Now, on the eve of my first doses of estrogen, I feel as if I’m accomplishing it all. I’m making my life into something real, that I can find viable. This time of my life also happens to coincide with the increased visibility that the trans community has experienced within the United States. I’m lucky to have black trans women like Laverne Cox, Janet Mock, and Amiyah Scott, but these women don’t look like me. These women tend to pass. These women have been on hormones for years, and they’ve afforded surgeries for themselves. These are women who have established careers and lives. But I’m a girl who moved to Columbia alone as a teenager with $800 and an empty John Jay single. I had reached a fundamental impasse. I had to figure out how I was going to afford to live in the certainty and realness these women thrived in.
I’m still at the point where I’m waiting to see myself differently in the mirror. I’m waiting for other people to see me differently. I want to be seen as a person and a woman, so every day I’m expected to fight for it. Each day, I’m expected to fight for my validity as a woman using braiding extensions, blue eyeliner, and lip gloss from 125th Street. There are some days when I succeed and I never find my womanhood being questioned, but there are some days when people I consider my friends say things that hurt me, just because they haven’t been able to fully see me as a woman.
The world finds small ways to hurt you, to remind you that you’re on the outside looking into a cisgender society. The implication that I’m “faking” or “lying” about my identity follows me around in conversation. The lack of validity seen with my gender factors into my romantic life. I exist in the liminal space between someone wanting me solely for sex and people making faces at me on the street.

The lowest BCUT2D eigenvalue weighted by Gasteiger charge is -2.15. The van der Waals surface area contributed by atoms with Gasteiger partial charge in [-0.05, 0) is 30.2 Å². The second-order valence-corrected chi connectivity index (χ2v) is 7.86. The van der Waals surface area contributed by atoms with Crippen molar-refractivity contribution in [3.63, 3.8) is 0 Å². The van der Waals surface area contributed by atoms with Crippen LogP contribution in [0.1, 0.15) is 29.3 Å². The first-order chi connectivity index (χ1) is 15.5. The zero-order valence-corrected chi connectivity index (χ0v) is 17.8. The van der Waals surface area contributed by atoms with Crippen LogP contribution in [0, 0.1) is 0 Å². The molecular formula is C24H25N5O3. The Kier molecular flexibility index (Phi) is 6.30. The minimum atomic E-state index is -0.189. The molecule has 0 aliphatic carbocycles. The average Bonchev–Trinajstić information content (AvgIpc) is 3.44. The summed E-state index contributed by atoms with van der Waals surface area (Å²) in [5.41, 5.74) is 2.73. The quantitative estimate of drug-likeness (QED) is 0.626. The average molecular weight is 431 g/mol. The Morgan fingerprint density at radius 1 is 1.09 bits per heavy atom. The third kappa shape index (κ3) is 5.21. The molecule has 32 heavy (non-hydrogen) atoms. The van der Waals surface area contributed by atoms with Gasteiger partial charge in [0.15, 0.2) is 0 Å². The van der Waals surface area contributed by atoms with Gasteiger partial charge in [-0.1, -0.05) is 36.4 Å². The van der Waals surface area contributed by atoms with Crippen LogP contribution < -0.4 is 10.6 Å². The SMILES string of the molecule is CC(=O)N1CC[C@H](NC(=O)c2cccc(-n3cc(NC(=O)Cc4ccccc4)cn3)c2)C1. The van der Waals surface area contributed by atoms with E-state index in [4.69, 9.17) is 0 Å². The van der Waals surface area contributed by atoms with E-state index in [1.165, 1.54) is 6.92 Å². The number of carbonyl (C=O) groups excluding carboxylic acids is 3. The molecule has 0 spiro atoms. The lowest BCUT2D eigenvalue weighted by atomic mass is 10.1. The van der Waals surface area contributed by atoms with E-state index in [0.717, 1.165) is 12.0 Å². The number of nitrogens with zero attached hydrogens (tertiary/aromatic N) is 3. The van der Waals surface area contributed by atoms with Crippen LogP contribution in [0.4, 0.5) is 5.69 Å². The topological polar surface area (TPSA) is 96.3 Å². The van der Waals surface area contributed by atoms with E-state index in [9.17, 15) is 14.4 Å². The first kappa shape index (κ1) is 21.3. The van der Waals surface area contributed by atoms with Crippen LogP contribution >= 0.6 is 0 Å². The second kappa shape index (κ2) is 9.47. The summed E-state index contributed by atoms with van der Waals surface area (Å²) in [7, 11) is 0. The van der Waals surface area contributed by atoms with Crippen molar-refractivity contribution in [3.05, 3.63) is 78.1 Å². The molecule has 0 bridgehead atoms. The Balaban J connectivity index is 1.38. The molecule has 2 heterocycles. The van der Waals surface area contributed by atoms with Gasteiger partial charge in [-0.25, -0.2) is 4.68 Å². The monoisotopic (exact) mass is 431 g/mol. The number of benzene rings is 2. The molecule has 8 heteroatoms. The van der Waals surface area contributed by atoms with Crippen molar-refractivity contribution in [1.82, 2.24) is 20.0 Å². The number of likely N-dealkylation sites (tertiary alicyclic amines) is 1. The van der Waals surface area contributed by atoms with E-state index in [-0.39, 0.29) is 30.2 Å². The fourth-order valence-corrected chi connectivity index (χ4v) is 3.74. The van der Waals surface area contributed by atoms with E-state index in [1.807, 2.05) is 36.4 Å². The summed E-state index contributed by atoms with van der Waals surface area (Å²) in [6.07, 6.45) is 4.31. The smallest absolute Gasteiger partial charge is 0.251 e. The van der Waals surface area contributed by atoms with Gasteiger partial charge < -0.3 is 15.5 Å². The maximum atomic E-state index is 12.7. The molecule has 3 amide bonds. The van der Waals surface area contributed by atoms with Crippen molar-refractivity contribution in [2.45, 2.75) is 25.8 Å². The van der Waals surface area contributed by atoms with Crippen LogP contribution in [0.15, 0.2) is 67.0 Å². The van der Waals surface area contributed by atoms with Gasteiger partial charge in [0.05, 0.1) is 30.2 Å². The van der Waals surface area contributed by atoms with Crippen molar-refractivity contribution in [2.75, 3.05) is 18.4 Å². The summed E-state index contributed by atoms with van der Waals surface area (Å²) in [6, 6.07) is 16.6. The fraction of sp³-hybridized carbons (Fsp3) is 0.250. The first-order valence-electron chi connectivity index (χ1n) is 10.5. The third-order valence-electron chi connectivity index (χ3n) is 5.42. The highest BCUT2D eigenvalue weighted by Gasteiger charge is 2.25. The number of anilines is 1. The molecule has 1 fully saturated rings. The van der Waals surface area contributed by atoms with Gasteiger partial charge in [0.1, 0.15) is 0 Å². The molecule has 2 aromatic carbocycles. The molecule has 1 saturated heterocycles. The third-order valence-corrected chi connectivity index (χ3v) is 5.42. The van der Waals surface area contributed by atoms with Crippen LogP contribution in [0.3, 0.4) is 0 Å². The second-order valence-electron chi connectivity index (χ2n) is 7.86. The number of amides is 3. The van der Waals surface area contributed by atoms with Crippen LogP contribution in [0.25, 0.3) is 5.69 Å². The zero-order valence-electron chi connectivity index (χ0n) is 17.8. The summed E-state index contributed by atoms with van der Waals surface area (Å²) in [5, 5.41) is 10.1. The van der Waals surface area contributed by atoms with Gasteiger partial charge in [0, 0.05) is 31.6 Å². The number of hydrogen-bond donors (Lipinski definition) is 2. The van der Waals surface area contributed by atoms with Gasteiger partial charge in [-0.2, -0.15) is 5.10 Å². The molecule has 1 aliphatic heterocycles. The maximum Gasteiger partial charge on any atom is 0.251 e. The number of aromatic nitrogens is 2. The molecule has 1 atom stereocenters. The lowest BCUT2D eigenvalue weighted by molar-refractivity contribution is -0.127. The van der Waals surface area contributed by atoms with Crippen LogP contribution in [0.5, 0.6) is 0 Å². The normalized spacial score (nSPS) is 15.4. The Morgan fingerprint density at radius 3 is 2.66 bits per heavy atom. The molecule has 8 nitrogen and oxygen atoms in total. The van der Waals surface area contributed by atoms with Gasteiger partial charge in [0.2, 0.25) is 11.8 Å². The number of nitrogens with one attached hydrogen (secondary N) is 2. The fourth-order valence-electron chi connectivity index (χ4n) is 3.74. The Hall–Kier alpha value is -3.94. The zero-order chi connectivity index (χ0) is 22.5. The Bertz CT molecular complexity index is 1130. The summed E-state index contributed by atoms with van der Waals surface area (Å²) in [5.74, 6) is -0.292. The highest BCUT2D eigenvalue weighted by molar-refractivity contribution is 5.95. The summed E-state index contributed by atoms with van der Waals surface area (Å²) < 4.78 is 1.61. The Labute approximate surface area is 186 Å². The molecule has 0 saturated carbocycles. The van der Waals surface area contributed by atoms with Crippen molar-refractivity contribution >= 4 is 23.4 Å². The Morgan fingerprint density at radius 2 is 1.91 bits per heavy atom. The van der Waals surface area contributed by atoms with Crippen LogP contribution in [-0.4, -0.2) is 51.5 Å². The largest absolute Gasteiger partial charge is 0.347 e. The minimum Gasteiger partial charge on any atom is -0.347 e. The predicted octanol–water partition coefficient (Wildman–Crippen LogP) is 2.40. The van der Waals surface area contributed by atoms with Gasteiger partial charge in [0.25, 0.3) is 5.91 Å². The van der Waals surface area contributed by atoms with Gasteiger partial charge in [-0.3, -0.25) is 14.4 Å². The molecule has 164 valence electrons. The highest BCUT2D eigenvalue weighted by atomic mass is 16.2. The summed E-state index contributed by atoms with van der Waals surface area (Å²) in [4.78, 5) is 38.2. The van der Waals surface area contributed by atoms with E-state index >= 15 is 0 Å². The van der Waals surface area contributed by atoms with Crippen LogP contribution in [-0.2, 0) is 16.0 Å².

One day, I want to move past that without having to seek validation from the hormones or the surgeries that I elect to partake in. I want to move past the concept of passing, but it’s not as simple as confronting whatever notion and remnants I have of my internalized transphobia. It means more than moving away from my childhood conditioning and the urge to conform. For me to feel comfortable in my own personal ideals, any ideas that anyone has about who I should be must cease to exist. However, by the way I live my life in my appearance and my actions, I must take into account not only what would make me comfortable, but also what would make society comfortable with me. My success and safety rely on that comfort. And any life outside of the system that upholds passing privilege is reliant on cisgender people stopping their transphobia, whether it’s complicit or explicit. It’s the only way I will be able to live the life I want without worry.
My mind will not have to think about whether my bosses know I’m trans at work, or if my children will be mistreated because their mother is trans, or if my spouse will feel burdened by a past I have no control over. I don’t expect us to end transphobia completely in the world or on Columbia’s campus anytime soon, but I am expecting the space, respect, and validity I need to move forward in my life without the stress of worrying about passing.
The author is a sophomore in Columbia College studying English and comparative literature.